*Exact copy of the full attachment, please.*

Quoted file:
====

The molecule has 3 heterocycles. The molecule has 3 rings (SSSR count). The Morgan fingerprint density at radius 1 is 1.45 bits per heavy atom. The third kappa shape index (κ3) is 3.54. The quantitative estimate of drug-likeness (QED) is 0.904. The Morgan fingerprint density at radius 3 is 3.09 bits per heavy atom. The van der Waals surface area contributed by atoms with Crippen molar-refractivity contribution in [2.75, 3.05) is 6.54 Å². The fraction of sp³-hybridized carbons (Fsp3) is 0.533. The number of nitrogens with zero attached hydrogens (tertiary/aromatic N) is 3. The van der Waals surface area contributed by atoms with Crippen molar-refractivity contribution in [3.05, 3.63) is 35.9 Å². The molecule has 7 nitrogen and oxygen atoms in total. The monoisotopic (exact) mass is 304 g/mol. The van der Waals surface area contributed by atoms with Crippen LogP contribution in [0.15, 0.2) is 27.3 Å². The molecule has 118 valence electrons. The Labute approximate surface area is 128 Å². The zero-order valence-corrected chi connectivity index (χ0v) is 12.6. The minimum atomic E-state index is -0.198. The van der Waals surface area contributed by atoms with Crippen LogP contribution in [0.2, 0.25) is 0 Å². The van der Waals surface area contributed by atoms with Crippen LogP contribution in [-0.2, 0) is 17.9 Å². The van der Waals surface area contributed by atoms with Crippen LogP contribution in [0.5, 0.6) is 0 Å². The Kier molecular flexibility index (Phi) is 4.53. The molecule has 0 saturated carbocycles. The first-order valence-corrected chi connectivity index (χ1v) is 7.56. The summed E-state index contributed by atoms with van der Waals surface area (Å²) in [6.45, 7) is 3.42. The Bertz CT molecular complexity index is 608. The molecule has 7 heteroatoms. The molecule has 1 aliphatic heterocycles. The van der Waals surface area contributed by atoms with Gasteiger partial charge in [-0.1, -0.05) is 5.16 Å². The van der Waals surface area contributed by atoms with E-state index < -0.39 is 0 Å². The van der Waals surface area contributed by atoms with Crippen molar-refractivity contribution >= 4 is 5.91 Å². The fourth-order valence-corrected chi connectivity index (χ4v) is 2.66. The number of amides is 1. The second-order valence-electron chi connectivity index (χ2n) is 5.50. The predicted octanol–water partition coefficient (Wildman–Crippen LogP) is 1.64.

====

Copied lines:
The molecule has 3 heterocycles. The molecule has 3 rings (SSSR count). The Morgan fingerprint density at radius 1 is 1.45 bits per heavy atom. The third kappa shape index (κ3) is 3.54. The quantitative estimate of drug-likeness (QED) is 0.904. The Morgan fingerprint density at radius 3 is 3.09 bits per heavy atom. The van der Waals surface area contributed by atoms with Crippen molar-refractivity contribution in [2.75, 3.05) is 6.54 Å². The fraction of sp³-hybridized carbons (Fsp3) is 0.533. The number of nitrogens with zero attached hydrogens (tertiary/aromatic N) is 3. The van der Waals surface area contributed by atoms with Crippen molar-refractivity contribution in [3.05, 3.63) is 35.9 Å². The molecule has 7 nitrogen and oxygen atoms in total. The monoisotopic (exact) mass is 304 g/mol. The van der Waals surface area contributed by atoms with Crippen LogP contribution in [0.15, 0.2) is 27.3 Å². The molecule has 118 valence electrons. The Labute approximate surface area is 128 Å². The zero-order valence-corrected chi connectivity index (χ0v) is 12.6. The minimum atomic E-state index is -0.198. The van der Waals surface area contributed by atoms with Crippen LogP contribution in [0.2, 0.25) is 0 Å². The van der Waals surface area contributed by atoms with Crippen LogP contribution in [-0.2, 0) is 17.9 Å². The van der Waals surface area contributed by atoms with Crippen LogP contribution in [0.5, 0.6) is 0 Å². The Kier molecular flexibility index (Phi) is 4.53. The molecule has 0 saturated carbocycles. The first-order valence-corrected chi connectivity index (χ1v) is 7.56. The summed E-state index contributed by atoms with van der Waals surface area (Å²) in [6.45, 7) is 3.42. The Bertz CT molecular complexity index is 608. The molecule has 7 heteroatoms. The molecule has 1 aliphatic heterocycles. The van der Waals surface area contributed by atoms with Gasteiger partial charge in [-0.1, -0.05) is 5.16 Å². The van der Waals surface area contributed by atoms with E-state index < -0.39 is 0 Å². The van der Waals surface area contributed by atoms with Crippen molar-refractivity contribution >= 4 is 5.91 Å². The fourth-order valence-corrected chi connectivity index (χ4v) is 2.66. The number of amides is 1. The second-order valence-electron chi connectivity index (χ2n) is 5.50. The predicted octanol–water partition coefficient (Wildman–Crippen LogP) is 1.64.